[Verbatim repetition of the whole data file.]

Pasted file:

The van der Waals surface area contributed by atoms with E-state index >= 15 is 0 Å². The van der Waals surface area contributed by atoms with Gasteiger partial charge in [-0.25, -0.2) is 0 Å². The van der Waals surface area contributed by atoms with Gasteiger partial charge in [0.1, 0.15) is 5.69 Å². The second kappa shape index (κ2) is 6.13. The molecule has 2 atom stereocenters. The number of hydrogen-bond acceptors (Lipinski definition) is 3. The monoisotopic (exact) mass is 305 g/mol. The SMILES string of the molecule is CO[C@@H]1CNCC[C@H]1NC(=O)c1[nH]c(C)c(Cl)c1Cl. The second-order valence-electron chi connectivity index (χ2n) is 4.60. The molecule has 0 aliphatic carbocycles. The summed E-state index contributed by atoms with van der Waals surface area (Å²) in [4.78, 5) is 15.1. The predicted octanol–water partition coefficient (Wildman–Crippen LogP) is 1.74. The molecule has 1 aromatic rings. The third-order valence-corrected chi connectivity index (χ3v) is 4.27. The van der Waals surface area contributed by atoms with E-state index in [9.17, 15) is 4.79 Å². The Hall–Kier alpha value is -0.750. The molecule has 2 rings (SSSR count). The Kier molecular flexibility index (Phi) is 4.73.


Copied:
The van der Waals surface area contributed by atoms with E-state index >= 15 is 0 Å². The van der Waals surface area contributed by atoms with Gasteiger partial charge in [-0.25, -0.2) is 0 Å². The van der Waals surface area contributed by atoms with Gasteiger partial charge in [0.1, 0.15) is 5.69 Å². The second kappa shape index (κ2) is 6.13. The molecule has 2 atom stereocenters. The number of hydrogen-bond acceptors (Lipinski definition) is 3. The monoisotopic (exact) mass is 305 g/mol. The SMILES string of the molecule is CO[C@@H]1CNCC[C@H]1NC(=O)c1[nH]c(C)c(Cl)c1Cl. The second-order valence-electron chi connectivity index (χ2n) is 4.60. The molecule has 0 aliphatic carbocycles. The summed E-state index contributed by atoms with van der Waals surface area (Å²) in [4.78, 5) is 15.1. The predicted octanol–water partition coefficient (Wildman–Crippen LogP) is 1.74. The molecule has 1 aromatic rings. The third-order valence-corrected chi connectivity index (χ3v) is 4.27. The van der Waals surface area contributed by atoms with E-state index in [9.17, 15) is 4.79 Å². The Hall–Kier alpha value is -0.750. The molecule has 2 rings (SSSR count). The Kier molecular flexibility index (Phi) is 4.73.